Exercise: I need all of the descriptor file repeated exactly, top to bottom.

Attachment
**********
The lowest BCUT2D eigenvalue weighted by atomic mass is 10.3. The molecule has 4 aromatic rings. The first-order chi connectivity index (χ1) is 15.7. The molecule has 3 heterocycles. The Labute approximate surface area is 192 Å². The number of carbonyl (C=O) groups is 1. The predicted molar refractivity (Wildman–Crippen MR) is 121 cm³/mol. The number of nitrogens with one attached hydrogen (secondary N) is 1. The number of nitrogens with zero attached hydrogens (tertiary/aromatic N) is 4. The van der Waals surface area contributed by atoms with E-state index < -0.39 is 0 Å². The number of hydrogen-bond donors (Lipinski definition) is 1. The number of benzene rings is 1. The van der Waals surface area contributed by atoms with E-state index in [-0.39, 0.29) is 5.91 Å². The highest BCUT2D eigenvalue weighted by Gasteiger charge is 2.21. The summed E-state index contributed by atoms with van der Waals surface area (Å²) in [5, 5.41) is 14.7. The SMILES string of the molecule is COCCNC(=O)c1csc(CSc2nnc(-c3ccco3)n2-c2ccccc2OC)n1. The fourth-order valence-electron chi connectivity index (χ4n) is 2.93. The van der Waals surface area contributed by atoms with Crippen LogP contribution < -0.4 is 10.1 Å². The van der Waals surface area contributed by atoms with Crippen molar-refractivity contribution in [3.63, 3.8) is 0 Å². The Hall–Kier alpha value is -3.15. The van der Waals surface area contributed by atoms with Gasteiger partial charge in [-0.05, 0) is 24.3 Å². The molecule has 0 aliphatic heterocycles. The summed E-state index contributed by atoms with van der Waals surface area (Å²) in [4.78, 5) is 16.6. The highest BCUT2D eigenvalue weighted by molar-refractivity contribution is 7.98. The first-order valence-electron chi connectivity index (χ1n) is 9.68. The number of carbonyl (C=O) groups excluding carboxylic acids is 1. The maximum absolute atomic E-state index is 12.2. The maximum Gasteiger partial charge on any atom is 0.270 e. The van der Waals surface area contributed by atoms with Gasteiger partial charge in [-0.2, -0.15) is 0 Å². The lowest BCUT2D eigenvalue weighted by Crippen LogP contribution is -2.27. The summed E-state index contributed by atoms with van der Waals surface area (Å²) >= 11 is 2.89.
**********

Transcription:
The lowest BCUT2D eigenvalue weighted by atomic mass is 10.3. The molecule has 4 aromatic rings. The first-order chi connectivity index (χ1) is 15.7. The molecule has 3 heterocycles. The Labute approximate surface area is 192 Å². The number of carbonyl (C=O) groups is 1. The predicted molar refractivity (Wildman–Crippen MR) is 121 cm³/mol. The number of nitrogens with one attached hydrogen (secondary N) is 1. The number of nitrogens with zero attached hydrogens (tertiary/aromatic N) is 4. The van der Waals surface area contributed by atoms with E-state index < -0.39 is 0 Å². The number of hydrogen-bond donors (Lipinski definition) is 1. The number of benzene rings is 1. The van der Waals surface area contributed by atoms with E-state index in [-0.39, 0.29) is 5.91 Å². The highest BCUT2D eigenvalue weighted by Gasteiger charge is 2.21. The summed E-state index contributed by atoms with van der Waals surface area (Å²) in [5, 5.41) is 14.7. The SMILES string of the molecule is COCCNC(=O)c1csc(CSc2nnc(-c3ccco3)n2-c2ccccc2OC)n1. The fourth-order valence-electron chi connectivity index (χ4n) is 2.93. The van der Waals surface area contributed by atoms with Crippen LogP contribution < -0.4 is 10.1 Å². The van der Waals surface area contributed by atoms with Crippen molar-refractivity contribution in [3.63, 3.8) is 0 Å². The Hall–Kier alpha value is -3.15. The van der Waals surface area contributed by atoms with Gasteiger partial charge in [-0.05, 0) is 24.3 Å². The molecule has 0 aliphatic heterocycles. The summed E-state index contributed by atoms with van der Waals surface area (Å²) in [4.78, 5) is 16.6. The highest BCUT2D eigenvalue weighted by molar-refractivity contribution is 7.98. The first-order valence-electron chi connectivity index (χ1n) is 9.68. The number of carbonyl (C=O) groups excluding carboxylic acids is 1. The maximum absolute atomic E-state index is 12.2. The maximum Gasteiger partial charge on any atom is 0.270 e. The van der Waals surface area contributed by atoms with Gasteiger partial charge in [-0.2, -0.15) is 0 Å². The lowest BCUT2D eigenvalue weighted by Crippen LogP contribution is -2.27. The summed E-state index contributed by atoms with van der Waals surface area (Å²) >= 11 is 2.89.